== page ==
Legendary rocker Lenny Kravitz gives the world a piece of his mind on his new album Black And White America.
Lenny been very busy since he dropped his ninth studio album Black And White America on August 30, but that’s not the only thing Lenny’s been busy with.
GlobalGrind caught up with the busy rocker to chit-chat about the inspiration behind his new album, his favorite things to do and of course his beautiful daughter Zoe Kravitz.
Check out the exclusive interview below!
So what have you been up to?
Oh nothing much, just making movies, rehearsing for tour, and doing design projects, photography, and press. I’m joking because I’m doing so much a day, my head’s spinning.
So Black & White America has gotten great reviews, we’ve listened to the album preview, and everybody’s really super amped to hear what you’ve created.
That sounds very nice.
What inspired you to make Black & White America and what inspired you to come up with the name?
Well first of all … the first question about what inspired the album … I suppose it’s just life that goes through me because I truly have no idea what I’m going to do when I go in the studio. I am a blank piece of paper. I walk in like, ‘Ok, Here I am. Now what?;
As far as Black & White America, I can tell you about the song. That was a rebuttal to a documentary I was watching one night while I was flipping channels. Basically there were these racist Americans that were talking and saying that they were disgusted by what America had become and that they wanted America to go back to the way it was, and that this President would never live long, they had plans to make sure he was going to killed, and you know… just hateful and ignorant.
We all know racism exists. On occasion we bump into it in our daily lives. But to see it being spoken about with such hatred, I was kind of like really? To that level? So I wrote the song as an answer to them, “Well I don’t know what time you guys think it is but this is where we are.” Then it started getting into my parents, and Martin Luther King because that song is truly me. That’s how I grew up. It’s what I know. It’s my parents’ story of holding on tight to be together during the Civil Rights Movement and in a time where they were completely looked down upon by most of society. Some people think that because Barack Obama is president, racism is gone. Are you out of your mind? That’s really romantic but no. Now it means we’re all in the same room and we have to discuss, and we have to talk.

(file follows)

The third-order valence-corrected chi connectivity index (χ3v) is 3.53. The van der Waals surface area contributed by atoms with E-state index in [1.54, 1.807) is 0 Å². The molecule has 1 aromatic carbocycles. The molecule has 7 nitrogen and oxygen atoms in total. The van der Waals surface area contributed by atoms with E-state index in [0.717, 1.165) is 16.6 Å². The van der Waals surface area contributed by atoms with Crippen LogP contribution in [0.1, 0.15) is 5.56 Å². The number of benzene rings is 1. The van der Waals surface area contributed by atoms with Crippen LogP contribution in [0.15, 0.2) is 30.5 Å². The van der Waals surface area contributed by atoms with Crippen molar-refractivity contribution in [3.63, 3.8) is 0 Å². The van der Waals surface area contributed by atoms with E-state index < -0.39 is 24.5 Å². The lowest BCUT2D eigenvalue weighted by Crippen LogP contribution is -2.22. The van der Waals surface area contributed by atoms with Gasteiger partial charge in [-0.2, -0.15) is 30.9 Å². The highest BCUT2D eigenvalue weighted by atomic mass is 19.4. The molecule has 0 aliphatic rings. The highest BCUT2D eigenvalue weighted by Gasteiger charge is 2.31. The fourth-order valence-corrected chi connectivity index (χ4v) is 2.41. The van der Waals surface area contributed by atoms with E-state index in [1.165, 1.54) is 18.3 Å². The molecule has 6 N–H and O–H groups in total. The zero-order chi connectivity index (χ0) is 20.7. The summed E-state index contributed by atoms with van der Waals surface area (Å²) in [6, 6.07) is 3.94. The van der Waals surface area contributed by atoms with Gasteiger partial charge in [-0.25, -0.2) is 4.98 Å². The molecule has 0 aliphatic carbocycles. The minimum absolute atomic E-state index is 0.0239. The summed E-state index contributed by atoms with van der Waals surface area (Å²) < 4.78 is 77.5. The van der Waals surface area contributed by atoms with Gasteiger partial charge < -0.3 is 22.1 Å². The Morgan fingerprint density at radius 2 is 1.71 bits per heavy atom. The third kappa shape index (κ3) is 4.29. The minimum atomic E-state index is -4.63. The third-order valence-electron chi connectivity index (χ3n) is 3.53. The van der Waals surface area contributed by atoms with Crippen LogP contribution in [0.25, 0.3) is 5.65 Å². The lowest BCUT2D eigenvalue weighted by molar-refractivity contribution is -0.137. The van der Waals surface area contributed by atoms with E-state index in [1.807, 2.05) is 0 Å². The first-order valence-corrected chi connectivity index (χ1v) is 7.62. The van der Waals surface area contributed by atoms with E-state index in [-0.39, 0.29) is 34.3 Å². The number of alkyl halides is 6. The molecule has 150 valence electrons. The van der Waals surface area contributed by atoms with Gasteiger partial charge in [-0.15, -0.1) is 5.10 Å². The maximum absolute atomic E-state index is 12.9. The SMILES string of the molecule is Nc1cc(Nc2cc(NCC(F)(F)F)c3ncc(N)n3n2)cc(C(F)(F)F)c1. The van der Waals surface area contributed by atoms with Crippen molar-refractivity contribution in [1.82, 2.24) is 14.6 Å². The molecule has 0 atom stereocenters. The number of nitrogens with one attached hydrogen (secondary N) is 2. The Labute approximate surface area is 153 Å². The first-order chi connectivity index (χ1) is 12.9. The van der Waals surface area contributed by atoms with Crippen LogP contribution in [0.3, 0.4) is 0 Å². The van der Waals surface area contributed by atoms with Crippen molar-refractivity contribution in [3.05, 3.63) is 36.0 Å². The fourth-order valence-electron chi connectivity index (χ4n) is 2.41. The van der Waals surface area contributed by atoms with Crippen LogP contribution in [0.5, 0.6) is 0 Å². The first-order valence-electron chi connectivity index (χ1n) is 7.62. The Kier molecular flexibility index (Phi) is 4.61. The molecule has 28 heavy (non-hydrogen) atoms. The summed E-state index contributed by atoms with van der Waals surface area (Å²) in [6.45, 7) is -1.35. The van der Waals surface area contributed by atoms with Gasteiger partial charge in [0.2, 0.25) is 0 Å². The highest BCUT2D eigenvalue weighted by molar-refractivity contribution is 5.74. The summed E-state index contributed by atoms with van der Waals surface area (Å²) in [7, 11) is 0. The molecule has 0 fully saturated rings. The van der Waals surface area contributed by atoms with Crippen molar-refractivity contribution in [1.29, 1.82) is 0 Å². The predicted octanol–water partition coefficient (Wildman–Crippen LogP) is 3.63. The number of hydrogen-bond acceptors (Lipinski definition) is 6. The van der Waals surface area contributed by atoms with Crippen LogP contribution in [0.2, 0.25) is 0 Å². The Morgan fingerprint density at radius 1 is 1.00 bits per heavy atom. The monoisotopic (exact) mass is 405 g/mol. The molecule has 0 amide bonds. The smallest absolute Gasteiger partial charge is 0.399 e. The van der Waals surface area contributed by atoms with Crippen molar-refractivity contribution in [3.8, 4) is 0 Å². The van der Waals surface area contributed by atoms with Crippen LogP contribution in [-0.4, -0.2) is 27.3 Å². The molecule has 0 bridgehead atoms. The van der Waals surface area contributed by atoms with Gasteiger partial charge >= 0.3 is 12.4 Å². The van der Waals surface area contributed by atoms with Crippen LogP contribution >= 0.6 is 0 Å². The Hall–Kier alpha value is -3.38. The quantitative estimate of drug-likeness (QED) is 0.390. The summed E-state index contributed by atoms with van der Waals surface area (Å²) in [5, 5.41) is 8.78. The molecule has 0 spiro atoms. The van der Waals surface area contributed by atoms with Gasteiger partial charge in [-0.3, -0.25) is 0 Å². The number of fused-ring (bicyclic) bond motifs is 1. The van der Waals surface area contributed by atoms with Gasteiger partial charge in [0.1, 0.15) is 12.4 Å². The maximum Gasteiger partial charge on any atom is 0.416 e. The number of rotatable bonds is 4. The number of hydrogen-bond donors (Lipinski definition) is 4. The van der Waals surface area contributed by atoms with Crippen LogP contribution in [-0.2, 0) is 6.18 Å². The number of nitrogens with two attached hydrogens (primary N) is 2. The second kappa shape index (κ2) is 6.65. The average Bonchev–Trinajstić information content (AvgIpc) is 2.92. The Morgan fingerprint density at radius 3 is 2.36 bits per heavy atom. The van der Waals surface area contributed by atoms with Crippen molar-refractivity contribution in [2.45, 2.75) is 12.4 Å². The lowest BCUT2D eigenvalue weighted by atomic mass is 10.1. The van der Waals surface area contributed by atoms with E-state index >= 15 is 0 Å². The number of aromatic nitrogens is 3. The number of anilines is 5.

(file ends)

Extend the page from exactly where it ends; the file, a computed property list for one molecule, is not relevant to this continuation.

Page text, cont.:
Your album cover is very interesting!
Well, I had no idea I was going to do that and I was in Paris, at home, where I had shipped all my family albums, kind of like my main city house now, ’cause when I’m in the Bahamas I live in a trailer. We were looking through family photos and that picture popped up and my friend said ‘That should be your album cover’ and I was like ‘What? That’s a picture of me when I was a kid.’ I kept looking at it and I’m thinking wait a minute, this is really interesting because it is in that time. I’m in second grade and also I’m looking at the photo with the peace and love written all over me and I’m like Wow, I don’t think about it often, but the person that I am now is the person that I always was. I just thought it was a real personal touch ’cause this album is very … I don’t know, to me it’s really the album. It’s kind of the album I was meant to make.
Who have been some of the artists that have really influenced your music?
From the beginning?
From the beginning.
Well, first would be The Jackson 5, Motown in general, Gladys Knights & The Pips, Jimi Hendrix, Curtis Mayfield, Al Green, Bill Withers, Led Zeppelin, Kiss, Miles Davis, Duke Ellington, George Benson, Gil Scott Heron, Bob Marley, Bob Dylan, Nina Simone, Fela Kuti, and Taj Mahal…
It’s like an endless list.
I would go on for 20 minutes and the interview would be over.
So if you had it your way and you could collaborate with anybody who you haven’t collaborated with already, who would be in your dream collaboration?